Mixed Messages

Mark Brill, Chair of the Direct Marketing Association (DMA) Mobile Marketing Council and CEO of txt4ever, responds to criticism of the DMAs latest research on mobile, and argues that the mobile marketing industry is failing to get its message across to brands and agencies

Mark Brill In a recent comment in this magazine about the DMA's UK Spam study into mobile spam (12 November), David Murphy posed the rhetorical question: “I just wonder how many more studies we need to tell us that consumers are happy to receive marketing messages on their mobile phone, so long as they have agreed to receive them.
Of course, for those of us entrenched in the mobile marketing sector, the question of consumer interest in mobile marketing is familiar and well understood. The UK Spam Study wasn't conducted with a view to preach to the converted. The DMA conducted the study because of its concern that the mobile marketing sector is failing to convey the right messages about mobile marketing to the wider brand and agency audiences. In publishing the UK Spam Study, the DMA has sought to improve understanding in a number of ways.
Firstly, we all make assumptions, and having studies that either confirm or challenge them is useful. Such information is only useless if it can't be acted on. Secondly, the study went far beyond simply looking at consumer interest in receiving mobile marketing messages. It also addressed key issues, such as consumers' favoured time and frequency for receiving SMS marketing messages, as well as the all-important opting-out process. Thirdly, it's clear that some agencies and many brands do not appear to understand about mobile user content or how to engage with their customers through the medium.

Getting it wrong
I believe that it's the last point that makes the UK Spam Study all the more important. As a mobile marketing practitioner I take great interest in watching brands taking their first steps into adding mobile into their marketing mix. Unfortunately, all too often I see them getting it wrong. For example, a major retail brand recently sent marketing text messages using mobile numbers of customers who had not specifically opted-in to receive that kind of information. Whilst the data would have been regarded as a soft-opt in and within the regulations, much of it was more than a year old. The result was that the retailer had a poor – even hostile – response from its customers.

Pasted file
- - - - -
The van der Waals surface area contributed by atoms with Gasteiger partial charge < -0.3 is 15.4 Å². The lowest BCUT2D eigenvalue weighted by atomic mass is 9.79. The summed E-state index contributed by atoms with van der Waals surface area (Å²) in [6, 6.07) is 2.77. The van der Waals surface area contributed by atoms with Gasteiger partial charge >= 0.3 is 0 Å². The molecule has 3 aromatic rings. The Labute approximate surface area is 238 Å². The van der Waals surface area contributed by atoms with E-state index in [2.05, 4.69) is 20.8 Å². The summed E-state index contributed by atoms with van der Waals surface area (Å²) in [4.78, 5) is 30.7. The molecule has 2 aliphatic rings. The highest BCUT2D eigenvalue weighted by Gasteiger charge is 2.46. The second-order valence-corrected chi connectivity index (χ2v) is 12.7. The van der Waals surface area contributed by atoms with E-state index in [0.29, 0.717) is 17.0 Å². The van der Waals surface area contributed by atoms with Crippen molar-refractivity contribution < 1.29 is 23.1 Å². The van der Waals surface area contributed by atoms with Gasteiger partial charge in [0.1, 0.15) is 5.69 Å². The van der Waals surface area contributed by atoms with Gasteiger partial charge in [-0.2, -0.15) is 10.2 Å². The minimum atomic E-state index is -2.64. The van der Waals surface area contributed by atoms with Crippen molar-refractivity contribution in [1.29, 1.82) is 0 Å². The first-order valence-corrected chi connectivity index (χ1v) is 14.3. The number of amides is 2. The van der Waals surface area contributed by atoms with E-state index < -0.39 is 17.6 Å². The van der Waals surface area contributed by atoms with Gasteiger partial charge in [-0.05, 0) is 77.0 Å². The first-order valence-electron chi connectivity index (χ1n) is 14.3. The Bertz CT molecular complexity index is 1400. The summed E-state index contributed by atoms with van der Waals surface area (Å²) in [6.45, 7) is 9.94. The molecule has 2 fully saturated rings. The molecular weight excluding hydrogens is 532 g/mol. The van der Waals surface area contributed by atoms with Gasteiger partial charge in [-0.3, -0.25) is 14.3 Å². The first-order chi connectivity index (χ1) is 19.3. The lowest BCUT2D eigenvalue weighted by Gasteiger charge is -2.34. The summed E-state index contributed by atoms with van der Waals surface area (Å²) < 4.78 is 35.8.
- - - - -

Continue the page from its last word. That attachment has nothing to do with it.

Brands typically assume that their customers want to receive their marketing messages. However, mobile is a very personal medium, and when encroaching on such sensitive territory, it is dangerous to make assumptions. If a brand carries out a poorly managed campaign which does not adhere to their users' perception of permission, and as a consequence receives a poor, or even hostile response, then the net result is that the brand will judge that mobile marketing doesn't work. Not only does the UK Spam Study help to reinforce what marketers need to be mindful of when conducting a mobile marketing campaign, it also helps brands to understand the power of mobile marketing when it's done correctly.
I agree with Davids comment that we mobile marketers should be looking forward. This is why the DMA is hosting a number of specialist seminars, publishing new research papers and launching a new initiative during 2010 to help establish mobile marketing as a successful mainstream marketing channel.